There are a few realities about summer activities. Many of them are run by volunteers who may have no experience with children, or with a specific age group. Even non-volunteers may have no teaching experience or experience with children who learn differently. Sometimes a statement such as, "Oh come on, you are old enough to know how to do that." takes all the fun away from a child who isn't sure what to do and now thinks she must be dumb. How can a parent help?
- If you know your child has spatial problems or difficulty following verbal instructions you need to give them a hint of what is expected. Go over with your child the rules of any sport before you send them out to join a team. This may include taking her to a baseball field and showing her which way to run or practice catching a ball. This is especially true for an older child (7-10) who has never played that specific sport.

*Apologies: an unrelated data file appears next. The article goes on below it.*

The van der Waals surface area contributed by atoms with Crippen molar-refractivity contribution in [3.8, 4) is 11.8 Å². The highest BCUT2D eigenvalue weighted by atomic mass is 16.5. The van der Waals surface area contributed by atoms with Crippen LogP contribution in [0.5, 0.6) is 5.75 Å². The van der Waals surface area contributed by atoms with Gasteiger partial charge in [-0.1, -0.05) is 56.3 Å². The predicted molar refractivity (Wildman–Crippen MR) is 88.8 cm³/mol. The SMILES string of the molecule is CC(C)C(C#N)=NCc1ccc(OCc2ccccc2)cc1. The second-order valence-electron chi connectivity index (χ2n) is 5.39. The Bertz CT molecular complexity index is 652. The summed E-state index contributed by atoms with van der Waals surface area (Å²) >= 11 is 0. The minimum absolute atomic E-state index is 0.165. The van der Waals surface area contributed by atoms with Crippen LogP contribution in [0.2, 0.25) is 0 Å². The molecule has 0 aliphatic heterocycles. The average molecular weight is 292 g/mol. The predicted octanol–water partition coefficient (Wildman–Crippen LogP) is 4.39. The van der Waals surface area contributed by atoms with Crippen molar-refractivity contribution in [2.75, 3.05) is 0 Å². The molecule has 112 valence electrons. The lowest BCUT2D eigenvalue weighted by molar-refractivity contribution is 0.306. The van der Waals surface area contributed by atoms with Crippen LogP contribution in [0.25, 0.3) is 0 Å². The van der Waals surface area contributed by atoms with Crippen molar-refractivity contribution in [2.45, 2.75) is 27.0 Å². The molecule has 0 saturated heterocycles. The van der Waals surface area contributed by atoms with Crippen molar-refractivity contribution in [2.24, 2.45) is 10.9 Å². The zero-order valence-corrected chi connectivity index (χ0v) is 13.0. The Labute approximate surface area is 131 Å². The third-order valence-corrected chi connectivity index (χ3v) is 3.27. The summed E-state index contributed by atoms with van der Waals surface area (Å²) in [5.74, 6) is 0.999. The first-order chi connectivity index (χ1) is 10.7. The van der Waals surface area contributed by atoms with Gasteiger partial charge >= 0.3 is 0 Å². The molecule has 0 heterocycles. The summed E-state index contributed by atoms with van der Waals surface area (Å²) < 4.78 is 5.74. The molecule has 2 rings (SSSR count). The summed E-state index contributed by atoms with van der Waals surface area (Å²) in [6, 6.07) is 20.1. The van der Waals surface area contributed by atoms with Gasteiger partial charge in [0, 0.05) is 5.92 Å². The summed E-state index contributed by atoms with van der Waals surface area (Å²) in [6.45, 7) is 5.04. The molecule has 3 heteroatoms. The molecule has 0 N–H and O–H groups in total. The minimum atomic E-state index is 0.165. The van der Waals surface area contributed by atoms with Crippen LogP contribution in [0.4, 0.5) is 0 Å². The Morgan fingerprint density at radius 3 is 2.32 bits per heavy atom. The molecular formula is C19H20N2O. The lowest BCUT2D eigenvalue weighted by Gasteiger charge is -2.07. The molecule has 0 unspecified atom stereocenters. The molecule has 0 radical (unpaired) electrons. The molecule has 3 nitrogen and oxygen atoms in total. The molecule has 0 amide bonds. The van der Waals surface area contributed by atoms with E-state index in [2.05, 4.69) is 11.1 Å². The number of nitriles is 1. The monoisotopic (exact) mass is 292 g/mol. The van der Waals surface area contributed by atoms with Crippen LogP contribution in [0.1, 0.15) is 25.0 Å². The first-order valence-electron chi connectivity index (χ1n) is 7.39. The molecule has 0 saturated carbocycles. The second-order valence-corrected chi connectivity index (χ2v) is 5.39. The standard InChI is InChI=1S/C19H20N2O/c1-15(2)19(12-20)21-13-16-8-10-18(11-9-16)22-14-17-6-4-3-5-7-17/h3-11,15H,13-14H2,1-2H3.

- Ask if activities will require reading or math. Your child may enjoy a hands-on science workshop but not enjoy filling out a worksheet. Let your child know that it isn't school and that not being able to do a written activity doesn't mean he can't enjoy the rest of the class.
- Find out how many adults and children will be in the activity. Remember, summer activities often are noisier than school and that makes it difficult to hear the instructor.
- Ask you child what was the best part and the worst part of the day's activity.
- Talk to the people running the program. Don't be mad or sarcastic, but tell them how much you want your child to learn the skill or information, but in a different way than they do at school. Explain how they can make it easier for all the children to have a good time.
- Volunteer to help.